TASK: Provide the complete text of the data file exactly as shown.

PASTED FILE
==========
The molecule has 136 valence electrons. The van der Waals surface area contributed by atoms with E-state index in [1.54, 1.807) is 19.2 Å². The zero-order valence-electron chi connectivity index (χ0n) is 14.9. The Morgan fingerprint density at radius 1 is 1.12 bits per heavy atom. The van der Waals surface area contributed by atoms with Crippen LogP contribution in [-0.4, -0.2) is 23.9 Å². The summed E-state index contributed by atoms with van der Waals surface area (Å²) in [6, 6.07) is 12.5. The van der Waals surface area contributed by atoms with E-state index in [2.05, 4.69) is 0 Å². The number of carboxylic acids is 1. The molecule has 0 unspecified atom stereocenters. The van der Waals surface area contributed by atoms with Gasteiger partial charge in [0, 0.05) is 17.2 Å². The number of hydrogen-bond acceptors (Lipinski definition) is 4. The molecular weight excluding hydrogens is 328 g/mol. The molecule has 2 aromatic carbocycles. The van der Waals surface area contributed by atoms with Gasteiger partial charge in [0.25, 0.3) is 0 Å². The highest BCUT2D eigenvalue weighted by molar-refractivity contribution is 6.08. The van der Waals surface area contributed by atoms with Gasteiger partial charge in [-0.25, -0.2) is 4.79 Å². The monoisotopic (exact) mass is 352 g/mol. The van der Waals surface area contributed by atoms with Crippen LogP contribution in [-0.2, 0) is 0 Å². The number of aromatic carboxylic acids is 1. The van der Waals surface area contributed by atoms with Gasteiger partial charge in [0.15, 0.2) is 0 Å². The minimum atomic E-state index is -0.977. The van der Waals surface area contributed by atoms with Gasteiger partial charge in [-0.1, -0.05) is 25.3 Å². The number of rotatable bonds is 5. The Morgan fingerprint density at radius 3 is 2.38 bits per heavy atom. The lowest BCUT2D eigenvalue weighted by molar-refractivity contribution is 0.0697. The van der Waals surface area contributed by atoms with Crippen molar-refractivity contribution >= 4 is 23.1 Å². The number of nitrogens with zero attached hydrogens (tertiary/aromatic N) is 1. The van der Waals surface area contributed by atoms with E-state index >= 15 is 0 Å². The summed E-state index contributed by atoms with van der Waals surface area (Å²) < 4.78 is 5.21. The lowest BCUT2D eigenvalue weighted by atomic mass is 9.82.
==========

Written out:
The molecule has 136 valence electrons. The van der Waals surface area contributed by atoms with E-state index in [1.54, 1.807) is 19.2 Å². The zero-order valence-electron chi connectivity index (χ0n) is 14.9. The Morgan fingerprint density at radius 1 is 1.12 bits per heavy atom. The van der Waals surface area contributed by atoms with Crippen LogP contribution in [-0.4, -0.2) is 23.9 Å². The summed E-state index contributed by atoms with van der Waals surface area (Å²) in [6, 6.07) is 12.5. The van der Waals surface area contributed by atoms with E-state index in [2.05, 4.69) is 0 Å². The number of carboxylic acids is 1. The molecule has 0 unspecified atom stereocenters. The van der Waals surface area contributed by atoms with Gasteiger partial charge in [0, 0.05) is 17.2 Å². The number of hydrogen-bond acceptors (Lipinski definition) is 4. The molecular weight excluding hydrogens is 328 g/mol. The molecule has 2 aromatic carbocycles. The van der Waals surface area contributed by atoms with Gasteiger partial charge in [0.25, 0.3) is 0 Å². The highest BCUT2D eigenvalue weighted by molar-refractivity contribution is 6.08. The van der Waals surface area contributed by atoms with Gasteiger partial charge in [-0.25, -0.2) is 4.79 Å². The monoisotopic (exact) mass is 352 g/mol. The van der Waals surface area contributed by atoms with Crippen LogP contribution in [-0.2, 0) is 0 Å². The number of aromatic carboxylic acids is 1. The van der Waals surface area contributed by atoms with Gasteiger partial charge in [0.15, 0.2) is 0 Å². The minimum atomic E-state index is -0.977. The van der Waals surface area contributed by atoms with Gasteiger partial charge in [-0.1, -0.05) is 25.3 Å². The number of rotatable bonds is 5. The Morgan fingerprint density at radius 3 is 2.38 bits per heavy atom. The lowest BCUT2D eigenvalue weighted by molar-refractivity contribution is 0.0697. The van der Waals surface area contributed by atoms with Crippen molar-refractivity contribution >= 4 is 23.1 Å². The number of nitrogens with zero attached hydrogens (tertiary/aromatic N) is 1. The van der Waals surface area contributed by atoms with E-state index >= 15 is 0 Å². The summed E-state index contributed by atoms with van der Waals surface area (Å²) < 4.78 is 5.21. The lowest BCUT2D eigenvalue weighted by atomic mass is 9.82.